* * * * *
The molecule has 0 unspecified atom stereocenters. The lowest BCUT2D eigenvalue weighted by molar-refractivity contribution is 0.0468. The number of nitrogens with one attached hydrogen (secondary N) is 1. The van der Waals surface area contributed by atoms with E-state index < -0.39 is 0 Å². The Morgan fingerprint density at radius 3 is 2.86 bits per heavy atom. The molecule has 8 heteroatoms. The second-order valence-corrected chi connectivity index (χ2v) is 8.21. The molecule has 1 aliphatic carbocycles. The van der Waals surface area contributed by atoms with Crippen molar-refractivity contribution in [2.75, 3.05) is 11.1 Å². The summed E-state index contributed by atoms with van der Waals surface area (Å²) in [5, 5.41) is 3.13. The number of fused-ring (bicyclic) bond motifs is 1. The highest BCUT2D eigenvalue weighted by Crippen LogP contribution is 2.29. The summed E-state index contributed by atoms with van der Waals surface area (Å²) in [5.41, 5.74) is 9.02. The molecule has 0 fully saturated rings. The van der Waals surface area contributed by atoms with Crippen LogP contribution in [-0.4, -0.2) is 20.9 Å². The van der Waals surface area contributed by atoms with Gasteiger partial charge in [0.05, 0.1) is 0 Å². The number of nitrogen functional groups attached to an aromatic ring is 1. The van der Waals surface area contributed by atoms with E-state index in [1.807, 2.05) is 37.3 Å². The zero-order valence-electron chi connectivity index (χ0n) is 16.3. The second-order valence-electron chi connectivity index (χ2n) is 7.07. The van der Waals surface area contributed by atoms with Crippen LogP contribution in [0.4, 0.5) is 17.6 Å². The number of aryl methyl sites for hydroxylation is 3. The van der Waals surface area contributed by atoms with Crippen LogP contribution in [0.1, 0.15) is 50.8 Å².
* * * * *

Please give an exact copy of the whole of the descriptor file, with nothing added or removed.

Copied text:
The molecule has 0 unspecified atom stereocenters. The lowest BCUT2D eigenvalue weighted by molar-refractivity contribution is 0.0468. The number of nitrogens with one attached hydrogen (secondary N) is 1. The van der Waals surface area contributed by atoms with E-state index < -0.39 is 0 Å². The Morgan fingerprint density at radius 3 is 2.86 bits per heavy atom. The molecule has 8 heteroatoms. The second-order valence-corrected chi connectivity index (χ2v) is 8.21. The molecule has 1 aliphatic carbocycles. The van der Waals surface area contributed by atoms with Crippen molar-refractivity contribution in [2.75, 3.05) is 11.1 Å². The summed E-state index contributed by atoms with van der Waals surface area (Å²) in [5, 5.41) is 3.13. The number of fused-ring (bicyclic) bond motifs is 1. The highest BCUT2D eigenvalue weighted by Crippen LogP contribution is 2.29. The summed E-state index contributed by atoms with van der Waals surface area (Å²) in [5.41, 5.74) is 9.02. The molecule has 0 fully saturated rings. The van der Waals surface area contributed by atoms with Crippen LogP contribution in [-0.4, -0.2) is 20.9 Å². The van der Waals surface area contributed by atoms with Gasteiger partial charge in [0.05, 0.1) is 0 Å². The number of nitrogen functional groups attached to an aromatic ring is 1. The van der Waals surface area contributed by atoms with E-state index in [1.807, 2.05) is 37.3 Å². The zero-order valence-electron chi connectivity index (χ0n) is 16.3. The second-order valence-electron chi connectivity index (χ2n) is 7.07. The van der Waals surface area contributed by atoms with Crippen LogP contribution in [0.4, 0.5) is 17.6 Å². The number of aryl methyl sites for hydroxylation is 3. The van der Waals surface area contributed by atoms with Crippen LogP contribution in [0.1, 0.15) is 50.8 Å².